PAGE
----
By Joel Warner
By Michael Roberts
By Alan Prendergast
By Michael Roberts
By Michael Roberts
By Amber Taufen
By Patricia Calhoun
By William Breathes
Keep your pants on!
Because that's what Mike Jones has done since Naked B4 God: Exposing the Hypocrisy of Ted Haggard opened at the Bug Theatre last Thursday night. The play, by Neal Davis, is based on Jones's book, I Had to Say Something: The Art of Ted Haggard's Fall, and Jones stars as, well, himself. While he seems pretty natural up on the stage, it can't be easy to stand in the spotlight for 75 minutes, reciting a script that recounts Jones's very uneasy time in the spotlight back in November 2006, when the gay escort/masseuse made headlines after revealing that his longtime client, Art, was actually Ted Haggard, founder of the New Life Church in Colorado Springs and the head of an evangelical group that had a weekly conference call with the White House.
In sharing his story, Jones drops tidbits about not just Haggard, but Paula Woodward, the TV reporter he first talked to (and who was in the audience at the premiere) and Peter Boyles, on whose radio show he went public. And on opening night, he also dropped his shorts around his sneakers — showing his jones as he demonstrated how he would massage Art. But that was before someone suggested to director Michael Dempsey that the full-frontal nudity that had been part of the play when it debuted in California might violate Denver ordinances.
Getting the goods on such an ordinance, however, is about as easy as pinning Haggard down on his relationship with Jones. Both the Denver Center for the Performing Arts and Curious Theatre Company have featured naked actors and actresses on their stages, and while the city hasn't busted either of them, the producers remain at the ready with good First Amendment arguments about artistic expression and free speech. "The Supreme Court beats the local laws," says Curious's Chip Walton, whose theater still has a case pending on the legality of on-stage cigarette smoking and whose production of Take Me Out showed plenty of skin.
The Denver Police Department didn't bust that show — but it could have, according to one officer in the prudey-pants Excise and Licenses division that's been keeping a close eye on burlesque performers, too (Off Limits, February 7). "If it's in violation of municipal code, it's adult entertainment," he says. And that would be Municipal Code 631, which prohibits full-frontal displays.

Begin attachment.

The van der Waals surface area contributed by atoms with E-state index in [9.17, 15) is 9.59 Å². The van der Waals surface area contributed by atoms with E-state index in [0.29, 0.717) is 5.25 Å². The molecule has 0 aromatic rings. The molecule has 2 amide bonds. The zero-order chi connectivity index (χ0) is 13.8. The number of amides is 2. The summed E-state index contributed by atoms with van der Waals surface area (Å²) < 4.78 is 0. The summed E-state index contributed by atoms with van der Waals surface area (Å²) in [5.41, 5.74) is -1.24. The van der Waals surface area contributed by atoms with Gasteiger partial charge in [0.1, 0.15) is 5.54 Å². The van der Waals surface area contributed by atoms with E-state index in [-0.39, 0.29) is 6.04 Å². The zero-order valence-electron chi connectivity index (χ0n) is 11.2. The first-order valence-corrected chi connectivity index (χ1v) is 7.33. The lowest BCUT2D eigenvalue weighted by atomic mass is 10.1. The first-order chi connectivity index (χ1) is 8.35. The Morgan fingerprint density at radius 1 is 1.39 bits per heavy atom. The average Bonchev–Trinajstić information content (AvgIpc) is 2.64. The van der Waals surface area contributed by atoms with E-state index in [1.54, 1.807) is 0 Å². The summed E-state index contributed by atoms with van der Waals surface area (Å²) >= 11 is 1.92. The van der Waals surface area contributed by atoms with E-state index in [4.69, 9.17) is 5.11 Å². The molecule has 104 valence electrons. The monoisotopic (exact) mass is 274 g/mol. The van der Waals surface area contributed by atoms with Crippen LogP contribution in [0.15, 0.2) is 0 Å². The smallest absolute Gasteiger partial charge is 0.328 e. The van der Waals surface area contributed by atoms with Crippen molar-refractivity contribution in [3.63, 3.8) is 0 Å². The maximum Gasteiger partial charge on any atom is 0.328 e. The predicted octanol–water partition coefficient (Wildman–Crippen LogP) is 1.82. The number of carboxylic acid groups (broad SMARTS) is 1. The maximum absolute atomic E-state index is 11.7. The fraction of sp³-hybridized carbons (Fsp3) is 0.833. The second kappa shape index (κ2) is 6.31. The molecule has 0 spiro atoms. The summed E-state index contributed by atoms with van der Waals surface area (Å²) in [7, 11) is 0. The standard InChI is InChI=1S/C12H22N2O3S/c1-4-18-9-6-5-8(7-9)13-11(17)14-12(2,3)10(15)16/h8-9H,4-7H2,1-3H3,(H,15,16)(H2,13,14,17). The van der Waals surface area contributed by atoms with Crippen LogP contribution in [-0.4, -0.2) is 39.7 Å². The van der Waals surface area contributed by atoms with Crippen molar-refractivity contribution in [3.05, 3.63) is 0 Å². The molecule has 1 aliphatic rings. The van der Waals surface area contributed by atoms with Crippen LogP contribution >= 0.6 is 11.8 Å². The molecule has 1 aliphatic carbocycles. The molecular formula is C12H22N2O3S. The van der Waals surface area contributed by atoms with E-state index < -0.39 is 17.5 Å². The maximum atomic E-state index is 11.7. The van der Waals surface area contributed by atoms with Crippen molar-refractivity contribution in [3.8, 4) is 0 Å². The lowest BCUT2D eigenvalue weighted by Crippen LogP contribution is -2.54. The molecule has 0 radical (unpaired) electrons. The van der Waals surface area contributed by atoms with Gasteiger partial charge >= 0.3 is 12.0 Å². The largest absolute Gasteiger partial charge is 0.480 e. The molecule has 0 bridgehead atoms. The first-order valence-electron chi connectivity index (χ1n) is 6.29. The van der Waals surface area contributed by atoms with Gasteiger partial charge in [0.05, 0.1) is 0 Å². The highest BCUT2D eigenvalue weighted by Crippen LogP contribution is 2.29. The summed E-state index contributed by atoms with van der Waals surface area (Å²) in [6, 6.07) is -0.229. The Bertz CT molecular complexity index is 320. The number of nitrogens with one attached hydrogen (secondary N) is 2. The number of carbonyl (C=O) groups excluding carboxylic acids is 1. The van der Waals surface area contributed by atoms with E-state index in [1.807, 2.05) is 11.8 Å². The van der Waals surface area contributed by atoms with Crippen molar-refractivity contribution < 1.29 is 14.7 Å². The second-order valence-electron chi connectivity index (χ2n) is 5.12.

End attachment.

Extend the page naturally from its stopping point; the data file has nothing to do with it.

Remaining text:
And so Jones is keeping his pants on for the duration of the run, which ends Saturday. But while Denver audiences no longer get to see him in the altogether, they can still see plenty of emotion laid bare (as well as Jones's very developed chest) as he shares the process he went through deciding to go public. "It's amazing the feedback I've been getting," he says.
Despite the strong local support, he can't help noticing that a certain other, um, escort, one Ashley Dupre, the woman behind Eliot Spitzer's artless fall, is suddenly selling millions of downloads of her song and is up for big photo deals and interview requests — while "Oprah wouldn't meet with me," Jones says. "It shows how our society views this situation. If you're a man, you're just a faggot whore...but I'd put my body up against hers any day."
With his pants on.
Lucked up: Because so many political groups hope to organize events during the Democratic National Convention this August, city officials thought it best to ditch the traditional application process for a lottery (which Jared Jacang Maher blogs about here). And it was March Madness on Tuesday at the Webb building as they joined journalists, civil servants and lawyers for the drawing.
But the would-be protestors were playing the numbers, and the city was inundated by the same outfits applying under different names.
"I kind of feel like I'm working the brackets," said Danielle Versluys, of the pro-life Prayer for Change, who used four family members to apply under other organization titles. Glenn Spagnuolo of Re-create 68, also represented by several pseudo-names, felt the city brought the situation on itself. "I always play three or four dollars on the Powerball," he said. To find out which ponies paid off, go to blogs.westword.com.